The International Intellectual Property Alliance told US government officials that 14 countries, including Canada, should be placed on a watch-list with other countries like China and Russia that don’t respect intellectual property.
Canadians are probably gushing over this news as most of them relish the idea of rebelling against their larger neighbor to the south.
This is from a UK publication:
The coupling of Microsoft and Lawrence Lessig, an outspoken proponent of loosening restrictions on copyrights for digital content, may seem an unlikely one. But the software company and Lessig’s Creative Commons organization will announce Wednesday that they’ve teamed up to develop a tool that lets Microsoft Office users create Creative Commons licenses from within Microsoft Office documents.
Creative Commons licenses allow an author of published material to decide how he or she wants to allow others to republish or reuse that work. The new copyright licensing tool will enable people creating documents in Office, PowerPoint or Excel to immediately attach a Creative Commons license to the document through an option in the applications’ “File” command, said Tom Rubin, a Microsoft associate general counsel for intellectual property.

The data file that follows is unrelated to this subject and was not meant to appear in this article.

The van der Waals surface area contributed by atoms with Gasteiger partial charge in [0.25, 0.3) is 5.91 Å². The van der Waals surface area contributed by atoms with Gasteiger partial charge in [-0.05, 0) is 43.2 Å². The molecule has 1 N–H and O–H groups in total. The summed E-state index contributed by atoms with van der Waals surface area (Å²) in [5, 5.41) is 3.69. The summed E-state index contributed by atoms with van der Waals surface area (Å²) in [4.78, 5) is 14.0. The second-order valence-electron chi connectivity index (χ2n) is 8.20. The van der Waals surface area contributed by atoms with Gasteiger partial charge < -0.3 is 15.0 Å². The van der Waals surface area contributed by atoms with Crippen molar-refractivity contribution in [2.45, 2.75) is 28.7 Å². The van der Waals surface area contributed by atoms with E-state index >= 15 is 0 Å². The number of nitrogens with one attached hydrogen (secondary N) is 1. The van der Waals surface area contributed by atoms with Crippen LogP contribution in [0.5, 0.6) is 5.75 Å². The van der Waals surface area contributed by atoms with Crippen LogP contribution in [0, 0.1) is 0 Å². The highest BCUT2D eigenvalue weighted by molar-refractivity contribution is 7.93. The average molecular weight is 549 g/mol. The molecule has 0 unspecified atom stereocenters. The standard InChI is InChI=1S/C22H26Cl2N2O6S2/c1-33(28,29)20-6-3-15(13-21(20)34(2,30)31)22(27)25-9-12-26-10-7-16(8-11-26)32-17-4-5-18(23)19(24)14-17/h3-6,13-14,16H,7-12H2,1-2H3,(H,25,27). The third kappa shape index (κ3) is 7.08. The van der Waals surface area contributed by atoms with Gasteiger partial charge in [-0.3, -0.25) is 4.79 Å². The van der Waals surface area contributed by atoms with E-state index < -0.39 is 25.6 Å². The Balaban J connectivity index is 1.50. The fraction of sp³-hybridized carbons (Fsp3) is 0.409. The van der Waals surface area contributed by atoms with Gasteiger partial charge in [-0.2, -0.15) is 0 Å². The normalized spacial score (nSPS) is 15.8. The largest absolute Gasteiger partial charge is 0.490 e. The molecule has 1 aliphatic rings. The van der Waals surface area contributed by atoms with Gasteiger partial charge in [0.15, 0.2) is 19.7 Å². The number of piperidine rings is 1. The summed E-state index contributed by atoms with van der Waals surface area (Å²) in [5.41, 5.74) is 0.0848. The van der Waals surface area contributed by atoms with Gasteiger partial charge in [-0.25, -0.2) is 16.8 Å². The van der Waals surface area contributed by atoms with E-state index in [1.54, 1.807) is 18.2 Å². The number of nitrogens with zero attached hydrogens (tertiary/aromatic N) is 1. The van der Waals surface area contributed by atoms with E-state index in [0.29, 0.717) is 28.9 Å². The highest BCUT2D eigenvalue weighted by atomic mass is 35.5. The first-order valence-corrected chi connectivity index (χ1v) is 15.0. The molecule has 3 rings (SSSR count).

This month the U.S. Supreme Court is expected to decide MGM vs. Grokster, the case that could determine whether or not a peer-to-peer (P2P) company can be held liable for illegal activity on its network. The decision is key, but the future is also being shaped by the marketplace. See my column on this here.